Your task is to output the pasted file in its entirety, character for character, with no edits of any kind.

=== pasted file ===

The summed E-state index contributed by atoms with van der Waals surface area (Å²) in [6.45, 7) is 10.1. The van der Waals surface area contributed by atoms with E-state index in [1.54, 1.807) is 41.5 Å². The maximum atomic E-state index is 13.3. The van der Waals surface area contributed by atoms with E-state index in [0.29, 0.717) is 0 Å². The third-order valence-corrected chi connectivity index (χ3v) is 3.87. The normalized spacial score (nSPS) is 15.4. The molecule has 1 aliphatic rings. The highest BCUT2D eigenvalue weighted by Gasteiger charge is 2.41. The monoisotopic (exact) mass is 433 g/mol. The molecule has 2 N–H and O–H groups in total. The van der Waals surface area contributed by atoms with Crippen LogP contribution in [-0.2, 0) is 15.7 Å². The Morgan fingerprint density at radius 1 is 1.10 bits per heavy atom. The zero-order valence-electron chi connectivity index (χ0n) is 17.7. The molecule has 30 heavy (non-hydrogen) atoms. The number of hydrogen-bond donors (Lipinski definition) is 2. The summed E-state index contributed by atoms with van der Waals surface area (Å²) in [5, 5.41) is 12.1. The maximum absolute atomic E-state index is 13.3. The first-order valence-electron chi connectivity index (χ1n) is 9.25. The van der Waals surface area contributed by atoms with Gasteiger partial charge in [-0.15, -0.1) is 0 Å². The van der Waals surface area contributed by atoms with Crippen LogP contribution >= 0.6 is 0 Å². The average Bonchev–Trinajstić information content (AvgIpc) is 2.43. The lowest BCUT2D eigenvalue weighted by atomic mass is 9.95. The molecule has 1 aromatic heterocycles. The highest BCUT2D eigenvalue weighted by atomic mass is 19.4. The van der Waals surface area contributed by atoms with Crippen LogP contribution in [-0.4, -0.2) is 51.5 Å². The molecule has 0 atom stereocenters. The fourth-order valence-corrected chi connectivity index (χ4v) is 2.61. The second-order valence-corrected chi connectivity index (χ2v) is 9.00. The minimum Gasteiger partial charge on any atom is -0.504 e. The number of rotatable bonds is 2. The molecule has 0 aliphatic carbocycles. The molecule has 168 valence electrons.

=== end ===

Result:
The summed E-state index contributed by atoms with van der Waals surface area (Å²) in [6.45, 7) is 10.1. The van der Waals surface area contributed by atoms with E-state index in [1.54, 1.807) is 41.5 Å². The maximum atomic E-state index is 13.3. The van der Waals surface area contributed by atoms with E-state index in [0.29, 0.717) is 0 Å². The third-order valence-corrected chi connectivity index (χ3v) is 3.87. The normalized spacial score (nSPS) is 15.4. The molecule has 1 aliphatic rings. The highest BCUT2D eigenvalue weighted by Gasteiger charge is 2.41. The monoisotopic (exact) mass is 433 g/mol. The molecule has 2 N–H and O–H groups in total. The van der Waals surface area contributed by atoms with Crippen LogP contribution in [-0.2, 0) is 15.7 Å². The Morgan fingerprint density at radius 1 is 1.10 bits per heavy atom. The zero-order valence-electron chi connectivity index (χ0n) is 17.7. The molecule has 30 heavy (non-hydrogen) atoms. The number of hydrogen-bond donors (Lipinski definition) is 2. The summed E-state index contributed by atoms with van der Waals surface area (Å²) in [5, 5.41) is 12.1. The maximum absolute atomic E-state index is 13.3. The first-order valence-electron chi connectivity index (χ1n) is 9.25. The van der Waals surface area contributed by atoms with Gasteiger partial charge in [-0.15, -0.1) is 0 Å². The van der Waals surface area contributed by atoms with Crippen LogP contribution >= 0.6 is 0 Å². The average Bonchev–Trinajstić information content (AvgIpc) is 2.43. The lowest BCUT2D eigenvalue weighted by atomic mass is 9.95. The molecule has 1 aromatic heterocycles. The highest BCUT2D eigenvalue weighted by atomic mass is 19.4. The van der Waals surface area contributed by atoms with Crippen LogP contribution in [-0.4, -0.2) is 51.5 Å². The molecule has 0 atom stereocenters. The fourth-order valence-corrected chi connectivity index (χ4v) is 2.61. The second-order valence-corrected chi connectivity index (χ2v) is 9.00. The minimum Gasteiger partial charge on any atom is -0.504 e. The number of rotatable bonds is 2. The molecule has 0 aliphatic carbocycles. The molecule has 168 valence electrons.